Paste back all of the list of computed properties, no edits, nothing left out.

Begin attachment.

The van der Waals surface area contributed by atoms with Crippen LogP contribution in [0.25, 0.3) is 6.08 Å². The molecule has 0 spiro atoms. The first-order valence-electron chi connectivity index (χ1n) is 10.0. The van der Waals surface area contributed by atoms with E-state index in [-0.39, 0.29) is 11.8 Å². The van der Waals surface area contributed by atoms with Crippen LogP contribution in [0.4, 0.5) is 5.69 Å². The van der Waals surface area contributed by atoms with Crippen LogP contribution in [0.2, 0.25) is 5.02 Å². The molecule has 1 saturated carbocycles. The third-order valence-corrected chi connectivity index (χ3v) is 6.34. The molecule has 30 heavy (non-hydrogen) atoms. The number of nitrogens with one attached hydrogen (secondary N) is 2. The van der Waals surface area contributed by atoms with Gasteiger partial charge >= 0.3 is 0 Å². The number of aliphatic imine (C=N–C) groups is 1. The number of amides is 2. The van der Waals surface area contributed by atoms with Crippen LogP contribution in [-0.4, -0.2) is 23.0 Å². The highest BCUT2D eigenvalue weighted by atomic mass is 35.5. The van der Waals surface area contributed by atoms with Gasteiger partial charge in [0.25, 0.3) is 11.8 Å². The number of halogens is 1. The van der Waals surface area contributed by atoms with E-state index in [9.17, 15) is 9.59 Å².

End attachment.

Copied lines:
The van der Waals surface area contributed by atoms with Crippen LogP contribution in [0.25, 0.3) is 6.08 Å². The molecule has 0 spiro atoms. The first-order valence-electron chi connectivity index (χ1n) is 10.0. The van der Waals surface area contributed by atoms with E-state index in [-0.39, 0.29) is 11.8 Å². The van der Waals surface area contributed by atoms with Crippen LogP contribution in [0.4, 0.5) is 5.69 Å². The van der Waals surface area contributed by atoms with Crippen LogP contribution in [0.2, 0.25) is 5.02 Å². The molecule has 1 saturated carbocycles. The third-order valence-corrected chi connectivity index (χ3v) is 6.34. The molecule has 30 heavy (non-hydrogen) atoms. The number of nitrogens with one attached hydrogen (secondary N) is 2. The van der Waals surface area contributed by atoms with Gasteiger partial charge >= 0.3 is 0 Å². The number of aliphatic imine (C=N–C) groups is 1. The number of amides is 2. The van der Waals surface area contributed by atoms with Crippen LogP contribution in [-0.4, -0.2) is 23.0 Å². The highest BCUT2D eigenvalue weighted by atomic mass is 35.5. The van der Waals surface area contributed by atoms with Gasteiger partial charge in [0.25, 0.3) is 11.8 Å². The number of halogens is 1. The van der Waals surface area contributed by atoms with E-state index in [9.17, 15) is 9.59 Å².